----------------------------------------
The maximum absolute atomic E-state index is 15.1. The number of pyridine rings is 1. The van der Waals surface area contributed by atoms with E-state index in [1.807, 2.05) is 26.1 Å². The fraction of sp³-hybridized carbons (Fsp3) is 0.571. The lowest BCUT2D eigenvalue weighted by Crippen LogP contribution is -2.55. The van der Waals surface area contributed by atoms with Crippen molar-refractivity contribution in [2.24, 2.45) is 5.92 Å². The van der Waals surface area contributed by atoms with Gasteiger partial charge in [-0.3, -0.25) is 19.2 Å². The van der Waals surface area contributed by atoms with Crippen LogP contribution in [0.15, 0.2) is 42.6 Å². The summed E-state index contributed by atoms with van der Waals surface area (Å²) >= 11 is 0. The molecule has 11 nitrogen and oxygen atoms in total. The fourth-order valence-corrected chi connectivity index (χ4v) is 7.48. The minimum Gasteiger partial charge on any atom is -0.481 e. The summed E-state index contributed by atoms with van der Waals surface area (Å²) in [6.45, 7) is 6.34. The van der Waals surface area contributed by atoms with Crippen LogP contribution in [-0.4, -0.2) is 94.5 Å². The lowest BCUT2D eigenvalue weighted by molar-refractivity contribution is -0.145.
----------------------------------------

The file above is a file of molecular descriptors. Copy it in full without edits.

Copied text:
The maximum absolute atomic E-state index is 15.1. The number of pyridine rings is 1. The van der Waals surface area contributed by atoms with E-state index in [1.807, 2.05) is 26.1 Å². The fraction of sp³-hybridized carbons (Fsp3) is 0.571. The lowest BCUT2D eigenvalue weighted by Crippen LogP contribution is -2.55. The van der Waals surface area contributed by atoms with Crippen molar-refractivity contribution in [2.24, 2.45) is 5.92 Å². The van der Waals surface area contributed by atoms with Gasteiger partial charge in [-0.3, -0.25) is 19.2 Å². The van der Waals surface area contributed by atoms with Crippen LogP contribution in [0.15, 0.2) is 42.6 Å². The summed E-state index contributed by atoms with van der Waals surface area (Å²) >= 11 is 0. The molecule has 11 nitrogen and oxygen atoms in total. The fourth-order valence-corrected chi connectivity index (χ4v) is 7.48. The minimum Gasteiger partial charge on any atom is -0.481 e. The summed E-state index contributed by atoms with van der Waals surface area (Å²) in [6.45, 7) is 6.34. The van der Waals surface area contributed by atoms with Crippen LogP contribution in [-0.4, -0.2) is 94.5 Å². The lowest BCUT2D eigenvalue weighted by molar-refractivity contribution is -0.145.